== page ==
Most of the Amazon Rainforest Is Nearing Catastrophic Collapse

Most of the Amazon Rainforest Is Nearing Catastrophic Collapse

While the world’s attention is focused on tragedies such as COVID-19 and Russia’s invasion of Ukraine, a far more serious threat is looming. According to scientists, three-quarters of the Amazon rainforest is on the verge of burning without the ability to regenerate, converting to grasslands instead. For decades, climate models have predicted that the Amazon’s resilience will be weakened by a mix of local deforestation and global warming, putting it in jeopardy. Rainforest trees expel massive volumes of water, the most of which falls as rain nearby. When one section of rainforest is destroyed, the remainder of the rainforest receives less rain.

At some time, the decline in rainfall will be so significant that extensive regions will dry up and burn, triggering a vicious cycle that will eventually result in the extinction of the rainforest. Although commonly acknowledged, factual confirmation, let alone demonstrating how near we are to such a tipping point, has proven difficult. A recent research published in the journal Nature Climate Change shows that we are dangerously near. The resilience of rain forest patches was tested by how local forests responded to changes in meteorological conditions on a monthly basis, using 25 years of satellite data from the University of Exeter.

Deforestation in Brazilian Amazon Rainforest Hits Record January High
Most of the Amazon Rainforest Is Nearing Catastrophic Collapse

Resilience refers to a forest’s ability to recover from disturbances such as natural catastrophes, human intervention, and harsh weather conditions. Ecosystems that are approaching tipping points require longer to recover from disruptions. More than three-quarters of the Amazon rainforest has been losing resistance since 2000, according to the research. The authors found that resilience loss was greatest within 200 kilometers (124 miles) of big farms and populations, as well as in naturally drier areas, where any decline in rainfall is felt more acutely. According to the report, the loss of resilience is greater than the loss of biomass in the rainforest.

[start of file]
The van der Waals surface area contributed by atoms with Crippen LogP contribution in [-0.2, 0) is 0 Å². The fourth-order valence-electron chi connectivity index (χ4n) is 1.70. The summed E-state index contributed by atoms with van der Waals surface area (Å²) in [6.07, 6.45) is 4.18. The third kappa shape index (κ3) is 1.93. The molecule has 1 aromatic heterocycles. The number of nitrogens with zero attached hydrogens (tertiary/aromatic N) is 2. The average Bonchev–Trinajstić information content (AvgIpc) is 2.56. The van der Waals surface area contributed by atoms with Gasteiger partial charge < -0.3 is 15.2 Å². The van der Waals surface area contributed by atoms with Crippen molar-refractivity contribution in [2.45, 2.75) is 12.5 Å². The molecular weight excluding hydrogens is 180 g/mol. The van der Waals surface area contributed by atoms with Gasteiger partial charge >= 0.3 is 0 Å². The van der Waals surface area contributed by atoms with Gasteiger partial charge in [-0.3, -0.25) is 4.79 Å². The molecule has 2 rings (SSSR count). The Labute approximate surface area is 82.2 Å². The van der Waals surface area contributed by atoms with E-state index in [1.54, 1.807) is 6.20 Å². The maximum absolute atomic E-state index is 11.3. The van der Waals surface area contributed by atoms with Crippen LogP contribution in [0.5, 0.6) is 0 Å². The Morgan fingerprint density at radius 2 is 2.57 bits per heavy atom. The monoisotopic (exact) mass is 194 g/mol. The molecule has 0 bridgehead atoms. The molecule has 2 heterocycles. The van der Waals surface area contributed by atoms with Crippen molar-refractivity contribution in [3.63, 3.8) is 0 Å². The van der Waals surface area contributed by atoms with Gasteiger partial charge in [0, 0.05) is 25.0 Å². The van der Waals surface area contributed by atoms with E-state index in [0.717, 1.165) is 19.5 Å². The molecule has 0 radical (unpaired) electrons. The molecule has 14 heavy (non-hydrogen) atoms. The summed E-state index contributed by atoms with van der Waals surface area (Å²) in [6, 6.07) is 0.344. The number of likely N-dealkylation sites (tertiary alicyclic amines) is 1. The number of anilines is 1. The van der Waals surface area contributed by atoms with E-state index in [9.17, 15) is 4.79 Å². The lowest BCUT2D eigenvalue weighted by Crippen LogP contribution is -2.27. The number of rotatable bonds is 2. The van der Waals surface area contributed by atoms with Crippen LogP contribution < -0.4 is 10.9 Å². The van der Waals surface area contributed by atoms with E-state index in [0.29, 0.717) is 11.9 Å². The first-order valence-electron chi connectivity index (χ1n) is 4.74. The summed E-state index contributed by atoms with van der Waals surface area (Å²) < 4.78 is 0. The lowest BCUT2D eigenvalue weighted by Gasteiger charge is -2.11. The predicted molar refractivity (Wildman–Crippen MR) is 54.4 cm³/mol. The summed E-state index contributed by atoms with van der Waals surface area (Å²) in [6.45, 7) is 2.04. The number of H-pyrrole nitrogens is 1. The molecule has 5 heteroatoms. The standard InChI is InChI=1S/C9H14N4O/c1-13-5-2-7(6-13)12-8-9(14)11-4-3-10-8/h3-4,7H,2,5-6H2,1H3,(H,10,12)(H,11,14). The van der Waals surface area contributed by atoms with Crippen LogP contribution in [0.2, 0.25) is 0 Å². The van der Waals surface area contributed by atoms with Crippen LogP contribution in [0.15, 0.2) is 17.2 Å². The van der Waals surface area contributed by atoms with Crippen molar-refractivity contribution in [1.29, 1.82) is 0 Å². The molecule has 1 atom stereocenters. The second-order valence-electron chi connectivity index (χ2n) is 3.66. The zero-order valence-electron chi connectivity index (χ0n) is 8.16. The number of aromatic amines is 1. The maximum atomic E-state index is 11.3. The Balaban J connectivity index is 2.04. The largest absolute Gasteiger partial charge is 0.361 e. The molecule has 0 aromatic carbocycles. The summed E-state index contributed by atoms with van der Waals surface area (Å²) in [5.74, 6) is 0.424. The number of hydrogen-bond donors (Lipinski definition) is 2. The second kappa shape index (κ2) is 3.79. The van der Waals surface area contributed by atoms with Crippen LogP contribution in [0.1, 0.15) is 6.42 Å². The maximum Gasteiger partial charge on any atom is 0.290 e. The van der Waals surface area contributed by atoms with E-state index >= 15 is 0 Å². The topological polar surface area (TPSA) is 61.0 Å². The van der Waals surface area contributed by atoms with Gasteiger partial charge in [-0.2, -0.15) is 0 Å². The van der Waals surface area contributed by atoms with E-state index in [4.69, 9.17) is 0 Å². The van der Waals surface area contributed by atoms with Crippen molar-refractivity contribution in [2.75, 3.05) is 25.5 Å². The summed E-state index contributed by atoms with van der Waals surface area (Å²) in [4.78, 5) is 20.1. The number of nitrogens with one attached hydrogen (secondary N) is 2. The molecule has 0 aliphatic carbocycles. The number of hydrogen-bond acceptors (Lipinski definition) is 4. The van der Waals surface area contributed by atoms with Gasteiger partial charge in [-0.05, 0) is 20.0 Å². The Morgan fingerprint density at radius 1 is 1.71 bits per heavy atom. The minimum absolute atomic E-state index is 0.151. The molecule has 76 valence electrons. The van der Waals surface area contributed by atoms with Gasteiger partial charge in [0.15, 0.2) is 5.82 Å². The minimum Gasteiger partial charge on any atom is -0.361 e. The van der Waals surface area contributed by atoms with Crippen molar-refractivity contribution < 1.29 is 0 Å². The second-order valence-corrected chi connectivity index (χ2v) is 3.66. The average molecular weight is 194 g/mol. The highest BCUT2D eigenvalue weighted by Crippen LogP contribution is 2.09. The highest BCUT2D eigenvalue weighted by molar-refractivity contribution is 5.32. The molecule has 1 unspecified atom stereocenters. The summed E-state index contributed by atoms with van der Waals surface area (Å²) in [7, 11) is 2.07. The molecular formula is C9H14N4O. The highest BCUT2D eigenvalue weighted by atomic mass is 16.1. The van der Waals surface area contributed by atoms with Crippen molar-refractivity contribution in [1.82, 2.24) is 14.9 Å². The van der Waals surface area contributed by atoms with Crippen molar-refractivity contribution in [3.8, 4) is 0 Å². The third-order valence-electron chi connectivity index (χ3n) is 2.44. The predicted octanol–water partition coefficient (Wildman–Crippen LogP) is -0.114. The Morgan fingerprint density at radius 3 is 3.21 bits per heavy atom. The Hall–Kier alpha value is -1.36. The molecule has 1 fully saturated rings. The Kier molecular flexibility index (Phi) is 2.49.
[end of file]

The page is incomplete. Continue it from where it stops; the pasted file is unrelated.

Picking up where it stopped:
The authors make no attempt to forecast an exact time when the forest would hit the tipping point based on present trends, and any response would vary across the forest’s wide expanse. “Because the Amazon rainforest is such a complicated system, it’s extremely difficult to forecast whether or not a tipping point will be reached,” Exeter University’s Dr Chris Boulton said in a statement. This research does have one reassuring feature. “Our research reveals that the Amazon is reaching a tipping point, but that it has not yet passed it,” said Potsdam Institute for Climate Impact Research Professor Niklas Boers.

The final section is a powerful rebuttal to those who believe it is now too late to prevent significant regions from becoming savannah. Despite severe droughts between 2005 and 2010, total rainfall has been relatively stable. The authors’ proposed remedies are well-known: significant reductions in greenhouse gas emissions and the preservation of as much of the Amazon rainforest as feasible. The latter’s prospects may improve following Brazil’s presidential election in October, but they are severely impeded until then by current President Jair Bolsonro’s anti-conservation stance.

For example, initiatives to acquire critical regions and return them to indigenous sovereignty might provide greater options to safeguard the 40% of the rainforest that is outside of Brazil’s borders. For many people who live in the Amazon, reaching the tipping point would be disastrous. It’s bigger than the rest of the world’s tropical rainforests put together. As a result, it is one of two worst scenarios for the richness of life on Earth, alongside the loss of coral reefs, with innumerable species of plants, animals, and microbes certain to become extinct. Furthermore, when forests burn and are replaced by grasslands that store less carbon, it will be an amplifier of global warming, releasing 90 billion tonnes of carbon dioxide into the sky.

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